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Swiss sound alarm over disarmament inertia

There were anti-nuclear protests in New York a day before the conference opened Keystone

Switzerland has told a United Nations meeting that little progress has been made towards nuclear disarmament in the past five years.

This content was published on May 3, 2005 - 21:57

Peter Maurer, Swiss ambassador to the UN in New York, called on Tuesday for more to be done to strengthen the Nuclear Non-Proliferation Treaty (NPT).

Maurer was addressing delegates on the second day of a conference on the NPT in New York. The treaty, signed in 1970, was designed to stop the spread of weapons, achieve nuclear disarmament and promote the peaceful use of nuclear energy.

It is reviewed every five years, with delegates from all 188 signatory states - including Switzerland - taking part in the month-long conference at the UN’s New York headquarters.

The ambassador said that, 35 years after coming into force, the NPT was still "a long way" from being fully implemented and that developments since the last conference in 2000 had been "disquieting rather than encouraging".

Nuclear disarmament had not been achieved and negotiations on measures to stop the production of atomic-weapons material had not even begun, noted Maurer.

Credibility

"My country therefore considers it essential that the treaty should retain and strengthen its credibility, which up to now has prompted the vast majority of states parties to respect their commitments vis-à-vis the NPT," he said.

Maurer said it was vital to maintain what had been achieved at the previous review conferences in 1995 and 2000. This included the adoption of two key documents aimed at encouraging nuclear disarmament.

The ambassador also underlined the importance of the "universality" of the treaty. He reminded delegates that India, Israel and Pakistan - all nuclear powers - had not yet signed up.

North Korea withdrew in 2003 and the exact nature of Iran’s atomic programme was still not known, added Maurer.

He also criticised the "sizeable black market" in nuclear technology and the fact that some member countries had granted funds for the development of weapons.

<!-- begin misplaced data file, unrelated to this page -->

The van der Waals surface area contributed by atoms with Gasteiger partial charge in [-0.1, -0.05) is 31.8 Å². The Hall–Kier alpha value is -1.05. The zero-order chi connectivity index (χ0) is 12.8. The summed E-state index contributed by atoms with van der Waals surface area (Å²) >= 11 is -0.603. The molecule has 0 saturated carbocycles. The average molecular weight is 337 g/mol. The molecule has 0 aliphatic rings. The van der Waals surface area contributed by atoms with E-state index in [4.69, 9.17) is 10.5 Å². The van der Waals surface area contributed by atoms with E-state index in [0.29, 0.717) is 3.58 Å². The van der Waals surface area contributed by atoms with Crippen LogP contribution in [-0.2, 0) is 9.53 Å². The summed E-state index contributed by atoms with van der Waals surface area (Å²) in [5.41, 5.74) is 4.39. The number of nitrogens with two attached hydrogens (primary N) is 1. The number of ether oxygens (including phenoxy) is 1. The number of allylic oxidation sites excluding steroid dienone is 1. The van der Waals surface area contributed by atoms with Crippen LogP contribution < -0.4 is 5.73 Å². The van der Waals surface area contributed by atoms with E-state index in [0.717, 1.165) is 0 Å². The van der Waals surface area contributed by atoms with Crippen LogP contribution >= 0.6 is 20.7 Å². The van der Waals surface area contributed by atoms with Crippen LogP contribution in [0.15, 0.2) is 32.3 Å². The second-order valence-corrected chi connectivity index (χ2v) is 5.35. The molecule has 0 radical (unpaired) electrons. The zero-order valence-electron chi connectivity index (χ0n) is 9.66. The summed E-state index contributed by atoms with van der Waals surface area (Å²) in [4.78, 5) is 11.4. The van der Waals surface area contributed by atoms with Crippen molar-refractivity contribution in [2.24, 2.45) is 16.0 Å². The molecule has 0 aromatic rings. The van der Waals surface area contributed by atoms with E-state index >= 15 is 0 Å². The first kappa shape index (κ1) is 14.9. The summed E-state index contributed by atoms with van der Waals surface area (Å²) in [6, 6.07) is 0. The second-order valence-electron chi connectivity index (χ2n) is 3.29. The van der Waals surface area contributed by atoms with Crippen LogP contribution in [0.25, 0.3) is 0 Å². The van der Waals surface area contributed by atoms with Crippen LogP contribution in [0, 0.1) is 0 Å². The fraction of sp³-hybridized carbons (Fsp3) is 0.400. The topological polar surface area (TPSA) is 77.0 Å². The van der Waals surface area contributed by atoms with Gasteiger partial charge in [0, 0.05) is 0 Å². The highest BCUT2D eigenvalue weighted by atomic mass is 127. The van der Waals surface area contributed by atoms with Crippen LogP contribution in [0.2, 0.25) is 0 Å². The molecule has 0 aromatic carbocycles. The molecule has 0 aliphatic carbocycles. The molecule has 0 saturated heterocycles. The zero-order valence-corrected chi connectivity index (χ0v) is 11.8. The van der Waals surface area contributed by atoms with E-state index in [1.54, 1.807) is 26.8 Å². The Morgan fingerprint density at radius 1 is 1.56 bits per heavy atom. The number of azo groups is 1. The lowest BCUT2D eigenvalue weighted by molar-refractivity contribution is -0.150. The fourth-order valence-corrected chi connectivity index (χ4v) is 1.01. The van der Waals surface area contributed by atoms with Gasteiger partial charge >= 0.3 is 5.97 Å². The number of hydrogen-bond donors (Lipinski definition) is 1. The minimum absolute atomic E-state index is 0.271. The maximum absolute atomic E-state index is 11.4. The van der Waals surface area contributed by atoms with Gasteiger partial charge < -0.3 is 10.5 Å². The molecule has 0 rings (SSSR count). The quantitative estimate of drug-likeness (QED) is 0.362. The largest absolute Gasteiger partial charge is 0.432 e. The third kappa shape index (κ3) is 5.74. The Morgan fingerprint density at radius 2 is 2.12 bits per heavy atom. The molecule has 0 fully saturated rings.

In all, Maurer said that Switzerland could only find four positive developments concerning nuclear programmes over the past five years – among them Libya’s decision to renounce atomic weapons in 2003 and the confirmation from several sources that there was no nuclear-weapons programme in Iraq.

Commitment

Maurer’s comments came a day after UN Secretary-General Kofi Annan called on world leaders to reinforce their commitment to the treaty.

Speaking at the conference, Annan said that former Cold War rivals Russia and the United States should reduce their present nuclear arsenals.

He added that countries such as Iran should be allowed access to nuclear fuel but should not be tempted to try atomic programmes.

The US has accused Iran of secretly developing nuclear weapons. Last month Iran threatened to resume a uranium-enrichment programme.

At the meeting on Tuesday Tehran insisted it had the right to carry out legal nuclear activities, including the enrichment of uranium, for peaceful purposes.

It added that it was not up to an "exclusive club" of nations to decide who had access to such technology.

swissinfo with agencies

Key facts

The 188 signatory states of the NPT are meeting in New York from May 2-27.
The NPT is reviewed every five years.
The meeting is being held amid concerns about the extent of nuclear programmes in Iran and North Korea.
The NPT came into force in 1970 and limits nuclear weapons to the US, Russia, Britain, France and China.
Switzerland ratified it in 1977.

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